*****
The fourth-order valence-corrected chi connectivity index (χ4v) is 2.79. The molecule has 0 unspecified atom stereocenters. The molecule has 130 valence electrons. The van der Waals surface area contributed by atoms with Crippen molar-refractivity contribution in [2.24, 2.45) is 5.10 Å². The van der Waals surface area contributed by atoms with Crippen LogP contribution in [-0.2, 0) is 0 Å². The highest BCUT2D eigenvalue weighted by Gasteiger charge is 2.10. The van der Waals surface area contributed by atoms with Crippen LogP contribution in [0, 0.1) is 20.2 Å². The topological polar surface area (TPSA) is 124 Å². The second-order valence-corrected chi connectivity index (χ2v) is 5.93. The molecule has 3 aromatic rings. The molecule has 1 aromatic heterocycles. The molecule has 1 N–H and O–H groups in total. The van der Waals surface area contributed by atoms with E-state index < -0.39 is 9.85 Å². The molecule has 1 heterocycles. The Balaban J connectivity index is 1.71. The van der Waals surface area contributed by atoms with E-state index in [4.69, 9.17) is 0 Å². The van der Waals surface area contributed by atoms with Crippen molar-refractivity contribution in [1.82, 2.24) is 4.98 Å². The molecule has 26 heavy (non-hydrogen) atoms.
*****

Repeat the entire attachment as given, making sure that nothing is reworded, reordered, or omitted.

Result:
The fourth-order valence-corrected chi connectivity index (χ4v) is 2.79. The molecule has 0 unspecified atom stereocenters. The molecule has 130 valence electrons. The van der Waals surface area contributed by atoms with Crippen molar-refractivity contribution in [2.24, 2.45) is 5.10 Å². The van der Waals surface area contributed by atoms with Crippen LogP contribution in [-0.2, 0) is 0 Å². The highest BCUT2D eigenvalue weighted by Gasteiger charge is 2.10. The van der Waals surface area contributed by atoms with Crippen LogP contribution in [0, 0.1) is 20.2 Å². The topological polar surface area (TPSA) is 124 Å². The second-order valence-corrected chi connectivity index (χ2v) is 5.93. The molecule has 3 aromatic rings. The molecule has 1 aromatic heterocycles. The molecule has 1 N–H and O–H groups in total. The van der Waals surface area contributed by atoms with E-state index < -0.39 is 9.85 Å². The molecule has 1 heterocycles. The Balaban J connectivity index is 1.71. The van der Waals surface area contributed by atoms with E-state index in [4.69, 9.17) is 0 Å². The van der Waals surface area contributed by atoms with Crippen molar-refractivity contribution in [1.82, 2.24) is 4.98 Å². The molecule has 26 heavy (non-hydrogen) atoms.